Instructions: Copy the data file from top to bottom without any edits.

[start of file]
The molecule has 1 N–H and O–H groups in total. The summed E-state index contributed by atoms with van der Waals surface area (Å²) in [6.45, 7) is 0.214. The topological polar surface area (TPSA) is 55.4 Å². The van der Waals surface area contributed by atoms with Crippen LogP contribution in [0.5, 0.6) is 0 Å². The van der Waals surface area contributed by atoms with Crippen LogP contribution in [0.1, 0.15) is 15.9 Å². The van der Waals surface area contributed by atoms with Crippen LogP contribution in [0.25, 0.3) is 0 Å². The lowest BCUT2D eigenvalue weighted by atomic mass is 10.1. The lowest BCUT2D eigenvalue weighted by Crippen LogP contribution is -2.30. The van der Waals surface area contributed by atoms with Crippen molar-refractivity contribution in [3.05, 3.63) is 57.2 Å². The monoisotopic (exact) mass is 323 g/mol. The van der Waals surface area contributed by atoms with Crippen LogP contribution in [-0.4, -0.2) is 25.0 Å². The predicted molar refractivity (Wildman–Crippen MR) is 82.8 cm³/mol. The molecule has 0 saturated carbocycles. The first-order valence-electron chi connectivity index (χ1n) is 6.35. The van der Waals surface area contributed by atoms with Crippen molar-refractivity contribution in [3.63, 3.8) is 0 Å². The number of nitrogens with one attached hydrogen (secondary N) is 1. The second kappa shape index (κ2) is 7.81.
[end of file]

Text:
The molecule has 1 N–H and O–H groups in total. The summed E-state index contributed by atoms with van der Waals surface area (Å²) in [6.45, 7) is 0.214. The topological polar surface area (TPSA) is 55.4 Å². The van der Waals surface area contributed by atoms with Crippen LogP contribution in [0.5, 0.6) is 0 Å². The van der Waals surface area contributed by atoms with Crippen LogP contribution in [0.1, 0.15) is 15.9 Å². The van der Waals surface area contributed by atoms with Crippen LogP contribution in [0.25, 0.3) is 0 Å². The lowest BCUT2D eigenvalue weighted by atomic mass is 10.1. The lowest BCUT2D eigenvalue weighted by Crippen LogP contribution is -2.30. The van der Waals surface area contributed by atoms with Crippen molar-refractivity contribution in [3.05, 3.63) is 57.2 Å². The monoisotopic (exact) mass is 323 g/mol. The van der Waals surface area contributed by atoms with Crippen LogP contribution in [-0.4, -0.2) is 25.0 Å². The predicted molar refractivity (Wildman–Crippen MR) is 82.8 cm³/mol. The molecule has 0 saturated carbocycles. The first-order valence-electron chi connectivity index (χ1n) is 6.35. The van der Waals surface area contributed by atoms with Crippen molar-refractivity contribution in [3.63, 3.8) is 0 Å². The number of nitrogens with one attached hydrogen (secondary N) is 1. The second kappa shape index (κ2) is 7.81.